The fast start to the cable market was so intense that some TV buyers skipped the broadcast upfront presentations to finish negotiating cable deals, media executives reported.
Buyers expect the broadcast upfront market to break as early as this week or just after the Memorial Day weekend. Many expect cable spending to rise rapidly this year at broadcast's expense.
They viewed the early cable deal-making as both confirmation of that as well as posturing by media buyers hoping to scare broadcasters into believing they will lose out if they seek aggressive price increases.
Mark Rosenthal, president-chief operating officer, MTV Networks, confirmed he was close to finalizing a deal with WPP's Group M, which negotiates on behalf of MindShare and Mediaedge:cia. "We feel really great about our discussions with MindShare/Group M, but we don't have a fully completed deal," Mr. Rosenthal said. MindShare executives refused to discuss the talks.
Deals are being done much earlier, Mr. Rosenthal added: "We are much further ahead, much earlier than we've been in prior years."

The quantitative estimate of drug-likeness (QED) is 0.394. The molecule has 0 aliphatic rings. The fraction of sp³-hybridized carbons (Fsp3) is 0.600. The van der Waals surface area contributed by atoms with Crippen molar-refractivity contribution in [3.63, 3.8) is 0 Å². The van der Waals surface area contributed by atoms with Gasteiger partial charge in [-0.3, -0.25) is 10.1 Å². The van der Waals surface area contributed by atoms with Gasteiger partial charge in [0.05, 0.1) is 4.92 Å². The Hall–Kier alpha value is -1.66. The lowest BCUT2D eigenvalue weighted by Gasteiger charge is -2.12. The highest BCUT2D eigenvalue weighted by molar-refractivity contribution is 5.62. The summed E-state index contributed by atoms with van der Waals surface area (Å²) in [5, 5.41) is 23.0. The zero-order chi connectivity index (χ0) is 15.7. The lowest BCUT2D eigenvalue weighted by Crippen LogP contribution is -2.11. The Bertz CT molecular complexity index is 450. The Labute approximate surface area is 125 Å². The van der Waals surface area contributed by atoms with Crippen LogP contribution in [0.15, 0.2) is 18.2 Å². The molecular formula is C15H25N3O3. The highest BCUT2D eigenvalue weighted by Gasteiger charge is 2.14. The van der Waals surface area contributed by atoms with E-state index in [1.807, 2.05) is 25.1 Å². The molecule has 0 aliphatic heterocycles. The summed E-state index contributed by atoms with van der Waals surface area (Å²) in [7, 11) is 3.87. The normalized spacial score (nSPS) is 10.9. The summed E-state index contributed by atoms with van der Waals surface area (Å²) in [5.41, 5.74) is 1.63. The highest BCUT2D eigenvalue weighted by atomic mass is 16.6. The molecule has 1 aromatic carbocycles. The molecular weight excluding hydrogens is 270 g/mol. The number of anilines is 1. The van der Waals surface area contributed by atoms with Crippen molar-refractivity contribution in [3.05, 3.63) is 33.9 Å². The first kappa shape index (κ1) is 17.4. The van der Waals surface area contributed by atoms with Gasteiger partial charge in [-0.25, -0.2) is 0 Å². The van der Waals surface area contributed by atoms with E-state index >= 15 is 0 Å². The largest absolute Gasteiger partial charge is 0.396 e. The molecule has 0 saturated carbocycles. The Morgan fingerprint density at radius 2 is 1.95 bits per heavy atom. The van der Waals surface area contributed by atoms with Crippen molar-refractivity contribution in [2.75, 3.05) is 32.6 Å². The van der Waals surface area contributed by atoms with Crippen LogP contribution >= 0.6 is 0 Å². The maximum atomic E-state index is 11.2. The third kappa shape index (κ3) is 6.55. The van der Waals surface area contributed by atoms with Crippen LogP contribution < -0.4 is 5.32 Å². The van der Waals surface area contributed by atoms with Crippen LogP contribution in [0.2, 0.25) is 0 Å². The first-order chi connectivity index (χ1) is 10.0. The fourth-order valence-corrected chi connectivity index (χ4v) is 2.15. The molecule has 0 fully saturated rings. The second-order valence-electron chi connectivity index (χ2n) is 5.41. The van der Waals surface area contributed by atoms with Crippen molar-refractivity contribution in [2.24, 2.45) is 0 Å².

Among the advertising categories expected to put more money into cable are film studios, retail and pharmaceutical.
Costs per thousand rates at general entertainment cable channels, one sales side executive said, are up about 4%.
A senior buyer, who did not wish to be named, said, "Deals have been done. We're seeing deals involving increased volume in return for discounts to the market."
Starcom Worldwide, Chicago, part of Publicis Groupe, is thrashing out an agreement with Turner Entertainment Group, though neither party would confirm. David Levy, president-sales and marketing, Turner Entertainment Group, said, "There seems to be a shift of dollars that are waiting for the right deal."
General Motors Corp. is said to have a deal with Time Warner's CNN. A spokeswoman for General Motors had no comment.
Last week, Deutsch, part of Interpublic Group of Cos., agreed to shift $42 million, or 20%, of its clients' total prime-time budget into cable, syndication and Internet broadband. Deutsch, whose clients include Bank of America and Revlon, is close to tying up a deal with MTV Networks, parent to MTV, VH-1 and Nickelodeon.
The active cable market is no surprise, given two factors: The speed at which the children's TV market moved, (up to 70% of inventory was reported sold by late April), and marketers who warned they'd spend their money elsewhere this year.
Cable networks took in $5.2 billion during last year's upfront, compared with $9.5 billion for broadcast networks. Advertising Age estimates suggest that some $500 million more could move to cable this year.